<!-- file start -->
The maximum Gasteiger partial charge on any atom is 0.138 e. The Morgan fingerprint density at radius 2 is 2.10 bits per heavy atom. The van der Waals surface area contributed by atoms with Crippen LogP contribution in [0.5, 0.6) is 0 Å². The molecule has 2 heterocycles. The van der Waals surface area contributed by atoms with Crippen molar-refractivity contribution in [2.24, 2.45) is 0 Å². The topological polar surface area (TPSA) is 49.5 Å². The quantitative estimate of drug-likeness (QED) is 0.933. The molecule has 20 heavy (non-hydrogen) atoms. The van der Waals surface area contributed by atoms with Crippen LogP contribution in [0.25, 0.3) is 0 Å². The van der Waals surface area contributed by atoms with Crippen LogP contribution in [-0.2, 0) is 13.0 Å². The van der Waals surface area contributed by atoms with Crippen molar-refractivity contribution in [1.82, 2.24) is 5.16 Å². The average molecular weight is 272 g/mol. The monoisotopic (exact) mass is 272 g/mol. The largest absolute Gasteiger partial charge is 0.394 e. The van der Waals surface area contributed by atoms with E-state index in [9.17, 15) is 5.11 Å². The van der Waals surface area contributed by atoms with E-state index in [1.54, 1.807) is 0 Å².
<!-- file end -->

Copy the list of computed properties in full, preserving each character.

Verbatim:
The maximum Gasteiger partial charge on any atom is 0.138 e. The Morgan fingerprint density at radius 2 is 2.10 bits per heavy atom. The van der Waals surface area contributed by atoms with Crippen LogP contribution in [0.5, 0.6) is 0 Å². The molecule has 2 heterocycles. The van der Waals surface area contributed by atoms with Crippen molar-refractivity contribution in [2.24, 2.45) is 0 Å². The topological polar surface area (TPSA) is 49.5 Å². The quantitative estimate of drug-likeness (QED) is 0.933. The molecule has 20 heavy (non-hydrogen) atoms. The van der Waals surface area contributed by atoms with Crippen LogP contribution in [0.25, 0.3) is 0 Å². The van der Waals surface area contributed by atoms with Crippen LogP contribution in [-0.2, 0) is 13.0 Å². The van der Waals surface area contributed by atoms with Crippen molar-refractivity contribution in [1.82, 2.24) is 5.16 Å². The average molecular weight is 272 g/mol. The monoisotopic (exact) mass is 272 g/mol. The largest absolute Gasteiger partial charge is 0.394 e. The van der Waals surface area contributed by atoms with E-state index in [9.17, 15) is 5.11 Å². The van der Waals surface area contributed by atoms with E-state index in [1.54, 1.807) is 0 Å².